Lance + Jeff + Marriage Equality

marriage equalityWe live in some amazing times.

As a blog that every-once-in-a-while discusses a marriage between two dudes, I suppose it would be slightly irresponsible to our three readers (hi, Mom and Dad! And person from Singapore!) if I didn’t address the Proposition 8 and Defense of Marriage Act cases in front of the Supreme Court this week, and what they mean to me and us.

Regardless of whether or not the Supreme Court affirms, overturns or invalidates California’s Proposition 8, the tide is turning.  Marriage equality has already won.  As the basically infalliable Nate Silver points out, support for marriage equality has increased about 2% every year over the last decade and a half.  Neither DOMA nor Proposition 8 nor many of the state constitutional bans on same-sex marriage which passed over the past ten years would’ve even been seriously considered today.  To paraphrase analyst (and kinda creep-o) Jeffrey Toobin, the war for marriage equality in the United States is basically over, though the battles (and there are many still) remain.

Like I said, though: we living in amazing, remarkable times, especially from the viewpoint of a young gay man who saw my home state deny my right to marry in 2002 2004; ten years less than ten years later, I legally wed my partner in our nation’s capital.

We have a president who fully supports marriage equality, as does nearly half the Senate.  Nine states and the District of Columbia allow same-sex marriages, and just this past election, Maryland and Washington state were the first states to enact same-sex marriages by popular vote.  Though leaving civil rights up to the population goes against the 14th Amendment and all that, I’ll let these two states slide, since it demonstrates that, yep, we’re on the cusp of change.

This may all be a bit naive.  If the Supreme Court tosses the Proposition 8 case as many are suspecting after oral arguments on Tuesday, no massive change will have occurred; things remain with the status quo, still too slow to curb bullying, too slow to convince LGBTQ youth that there’s something better out there than the quick release of suicide.

But to those youth, I say, yeah, it does get better.  Look at the numbers, man–it’s actually getting better before our eyes.  It might be slow, but a 30-plus point reversal in public opinion in the last 15 years is massive.    You see all those red and pink equality signs on Facebook? Those people have your back.  Did I ever think, as I was figuring out who I was in the early 2000s, that I’d be able to be married and generally un-harassed and surrounded by a strong network of people who either fervently support my rights or at least say, “eh, who cares?”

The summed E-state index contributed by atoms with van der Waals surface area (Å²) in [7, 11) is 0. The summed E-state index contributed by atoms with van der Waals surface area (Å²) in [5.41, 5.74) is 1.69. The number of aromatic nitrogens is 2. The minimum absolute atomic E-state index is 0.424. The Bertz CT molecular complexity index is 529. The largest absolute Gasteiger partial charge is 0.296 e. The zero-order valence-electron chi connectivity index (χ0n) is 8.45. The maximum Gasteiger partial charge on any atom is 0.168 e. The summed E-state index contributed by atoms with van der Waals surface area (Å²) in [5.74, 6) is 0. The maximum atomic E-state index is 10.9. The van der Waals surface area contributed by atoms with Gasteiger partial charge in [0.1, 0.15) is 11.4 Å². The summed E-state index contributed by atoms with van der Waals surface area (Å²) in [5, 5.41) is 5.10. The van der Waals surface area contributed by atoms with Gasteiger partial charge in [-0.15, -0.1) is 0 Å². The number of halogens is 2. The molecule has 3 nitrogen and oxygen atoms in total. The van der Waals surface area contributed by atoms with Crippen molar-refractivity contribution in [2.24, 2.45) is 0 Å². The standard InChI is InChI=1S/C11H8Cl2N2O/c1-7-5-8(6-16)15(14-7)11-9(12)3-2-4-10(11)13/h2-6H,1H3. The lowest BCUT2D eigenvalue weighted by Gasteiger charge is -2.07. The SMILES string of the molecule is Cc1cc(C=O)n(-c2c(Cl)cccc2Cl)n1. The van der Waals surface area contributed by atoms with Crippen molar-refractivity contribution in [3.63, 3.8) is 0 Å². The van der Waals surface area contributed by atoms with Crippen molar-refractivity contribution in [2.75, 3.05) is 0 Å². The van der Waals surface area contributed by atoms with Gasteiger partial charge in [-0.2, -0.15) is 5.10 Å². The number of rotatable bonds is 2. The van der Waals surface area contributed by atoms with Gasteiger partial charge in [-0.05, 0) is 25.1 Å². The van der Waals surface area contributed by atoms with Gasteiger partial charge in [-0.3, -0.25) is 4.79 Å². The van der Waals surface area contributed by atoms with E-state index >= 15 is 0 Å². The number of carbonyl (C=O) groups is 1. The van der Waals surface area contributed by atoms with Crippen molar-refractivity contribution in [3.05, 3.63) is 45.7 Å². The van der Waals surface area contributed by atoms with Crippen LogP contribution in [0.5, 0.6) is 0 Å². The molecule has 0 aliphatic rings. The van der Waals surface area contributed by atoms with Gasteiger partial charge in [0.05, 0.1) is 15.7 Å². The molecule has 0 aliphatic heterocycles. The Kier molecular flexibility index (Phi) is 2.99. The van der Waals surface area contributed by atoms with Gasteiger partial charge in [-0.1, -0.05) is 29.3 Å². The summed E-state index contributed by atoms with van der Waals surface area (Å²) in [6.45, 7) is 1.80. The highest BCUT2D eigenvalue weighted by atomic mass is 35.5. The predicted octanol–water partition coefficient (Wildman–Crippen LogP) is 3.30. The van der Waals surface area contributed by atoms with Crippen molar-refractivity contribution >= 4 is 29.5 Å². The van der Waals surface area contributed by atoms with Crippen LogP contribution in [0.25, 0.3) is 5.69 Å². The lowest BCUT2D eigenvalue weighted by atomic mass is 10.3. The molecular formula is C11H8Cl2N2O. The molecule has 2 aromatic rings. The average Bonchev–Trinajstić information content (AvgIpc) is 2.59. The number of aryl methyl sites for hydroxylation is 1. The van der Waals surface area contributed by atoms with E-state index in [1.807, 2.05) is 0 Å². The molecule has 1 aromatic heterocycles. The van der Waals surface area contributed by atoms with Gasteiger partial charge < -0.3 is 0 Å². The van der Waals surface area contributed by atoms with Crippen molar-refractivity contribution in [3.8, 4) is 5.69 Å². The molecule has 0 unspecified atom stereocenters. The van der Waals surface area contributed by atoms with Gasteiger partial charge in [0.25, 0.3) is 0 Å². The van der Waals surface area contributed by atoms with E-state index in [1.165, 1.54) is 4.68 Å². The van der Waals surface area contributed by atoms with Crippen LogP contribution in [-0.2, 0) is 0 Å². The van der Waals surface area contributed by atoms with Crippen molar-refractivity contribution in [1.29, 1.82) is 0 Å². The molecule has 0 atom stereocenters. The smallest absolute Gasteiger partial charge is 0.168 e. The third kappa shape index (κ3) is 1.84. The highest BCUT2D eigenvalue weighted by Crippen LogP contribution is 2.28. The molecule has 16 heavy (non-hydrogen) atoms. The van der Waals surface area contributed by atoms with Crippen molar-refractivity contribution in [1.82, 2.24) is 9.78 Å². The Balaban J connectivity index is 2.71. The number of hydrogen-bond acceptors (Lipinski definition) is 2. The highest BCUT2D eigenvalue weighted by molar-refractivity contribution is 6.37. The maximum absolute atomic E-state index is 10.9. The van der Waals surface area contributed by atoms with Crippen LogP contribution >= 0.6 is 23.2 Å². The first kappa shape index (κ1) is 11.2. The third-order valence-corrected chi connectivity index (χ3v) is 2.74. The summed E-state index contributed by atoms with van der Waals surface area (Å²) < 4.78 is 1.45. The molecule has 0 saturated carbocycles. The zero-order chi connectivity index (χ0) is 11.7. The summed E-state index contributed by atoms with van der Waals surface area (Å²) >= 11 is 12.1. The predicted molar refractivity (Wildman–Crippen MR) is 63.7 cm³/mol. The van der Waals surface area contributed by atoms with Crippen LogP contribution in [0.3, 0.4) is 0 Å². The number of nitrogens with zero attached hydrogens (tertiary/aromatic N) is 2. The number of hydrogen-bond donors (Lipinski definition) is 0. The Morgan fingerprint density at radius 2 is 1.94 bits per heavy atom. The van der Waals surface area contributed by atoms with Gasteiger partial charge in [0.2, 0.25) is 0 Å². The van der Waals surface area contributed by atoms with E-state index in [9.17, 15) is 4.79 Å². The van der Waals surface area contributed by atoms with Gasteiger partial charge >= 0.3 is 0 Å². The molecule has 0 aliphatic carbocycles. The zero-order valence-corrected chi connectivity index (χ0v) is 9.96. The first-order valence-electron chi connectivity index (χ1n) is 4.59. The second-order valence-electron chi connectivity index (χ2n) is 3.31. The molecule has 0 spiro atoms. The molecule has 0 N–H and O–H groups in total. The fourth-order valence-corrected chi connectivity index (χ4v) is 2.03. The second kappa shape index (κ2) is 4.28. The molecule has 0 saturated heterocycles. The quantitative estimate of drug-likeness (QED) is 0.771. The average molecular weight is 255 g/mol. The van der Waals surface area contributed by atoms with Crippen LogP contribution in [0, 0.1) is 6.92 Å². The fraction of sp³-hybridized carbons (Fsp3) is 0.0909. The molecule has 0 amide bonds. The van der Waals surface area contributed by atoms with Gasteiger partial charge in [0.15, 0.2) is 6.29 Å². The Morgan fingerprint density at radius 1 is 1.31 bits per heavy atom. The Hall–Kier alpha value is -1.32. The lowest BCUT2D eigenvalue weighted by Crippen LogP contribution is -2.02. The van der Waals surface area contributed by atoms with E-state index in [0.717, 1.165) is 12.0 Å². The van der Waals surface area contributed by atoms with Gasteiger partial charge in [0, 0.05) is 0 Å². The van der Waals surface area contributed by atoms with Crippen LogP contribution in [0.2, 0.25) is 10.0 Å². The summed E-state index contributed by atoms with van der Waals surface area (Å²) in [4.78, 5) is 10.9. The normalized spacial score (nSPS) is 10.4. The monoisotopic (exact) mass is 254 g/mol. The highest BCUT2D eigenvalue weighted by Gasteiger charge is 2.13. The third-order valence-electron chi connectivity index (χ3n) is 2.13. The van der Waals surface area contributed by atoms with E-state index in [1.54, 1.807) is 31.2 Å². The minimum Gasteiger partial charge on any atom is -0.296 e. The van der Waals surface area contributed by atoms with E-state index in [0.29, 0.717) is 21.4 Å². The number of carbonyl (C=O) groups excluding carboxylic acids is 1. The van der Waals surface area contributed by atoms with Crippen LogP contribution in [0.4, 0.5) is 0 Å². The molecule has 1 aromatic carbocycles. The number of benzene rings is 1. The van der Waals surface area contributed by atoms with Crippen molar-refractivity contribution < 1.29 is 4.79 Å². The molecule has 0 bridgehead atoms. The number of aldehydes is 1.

Marriage equality is coming at the federal and state level.  Non-discrimination policies based on sexual orientation will become more prevalent.  State bans will be overturn.  Eventually, the Supreme Court will consider same-sex marriage protected by the Equal Rights Amendment–they’ll have to from a practical perspective, since how long can the country go with half of its states recognizing some marriages but not others?

I will be able to actually check off “married” on my tax returns, and I’ll be able to do it soon.

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The Pizza Code

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There’s something truly gratifying about “cracking” your partner’s secret language, coming to understand their implicit cues and body language.  Especially when you’re pretty dense, like myself.

This isn’t even something I considered until it dawned on me one day that Lance was saying something but meaning something completely different.  It was the same question he’d ask me at least once a week:  “So….what do you want for dinner?”

For months–if not years!–we went back and forth for a half an hour before finally deciding to just order a pizza.  And then there came the day, after experiencing this dozens of times, that I realized Lance only asks that question when he doesn’t want to cook, but is too unmotivated (or broke!) to go out to a restaurant.

“What do you want for dinner” was code (you guessed it!) for pizza.

Now, instead of wasting a half-hour on failing miserably to come to a compromise, I know right away that we’re just going to order pizza and I can spend the next 29 minutes watching old episodes of Louie on Netflix.

Other examples of Lance’s Code include:

  • The “I’m not answering your e-mail so I don’t have to acknowledge whatever you’re proposing” trick (I’m pretty sure Lance swore, “Sonofabitch!” when he found out that I broke this code);
  • The “We need to do X” play, which really means, “You need to do this because I don’t want to, and I’m trying to be diplomatic.” 

Of course, this isn’t to say that I’m without my own “code”–hell, I’m arguably the most passive-aggressive person you’ll ever know. We’re all about codes!–but I’ll leave that to Lance to detail in another post.

National Coming Out Gay

A photo from one of our first dates, where Lance schooled me in bowling. His unnaturally long arms must give him an advantage, like Lance Armstrong’s enlarged heart…and all the performance-enhancing drugs.

Sorry posts have been so sporadic lately, dudes and dudettes! It’s the busiest time of year at work and nobody’s paying me to do this blog full-time, ya know!  Plus, we’re neck-deep (that is a saying, right? Or is it knee-deep? Or chest-deep? Or deep end of the pool?) in planning for our impending trip to Japan and holiday traveling to various theme parks …so, you know, a full plate.

But fear not, semi-loyal readers and spambots: we hath not forsaken thee! In honor of National Coming Out Day (which is a thing, I think), we’re going to jump forward a little bit in our narration of “Jeff + Lance: Secret Origin” to discuss my very own coming out story…

I was 22, and you could probably count the amount of people who I’d come out to on maybe two hands and half of a foot–and none of those phalanges were family members.  Though I’m sure some psych major could Britta me and identify shame, guilt, embarrassment, and a whole slew of other underlying emotions which kept me from stepping loud and proud out of the closet, I knew my conscious mind held me back because I was just so unsure of how things would unfold if I did.  There was a giant question mark in my way whenever I’d try to logically deduce what sort of outcome was in store.  The uncertainty–for somebody who hates not being in control–killed me.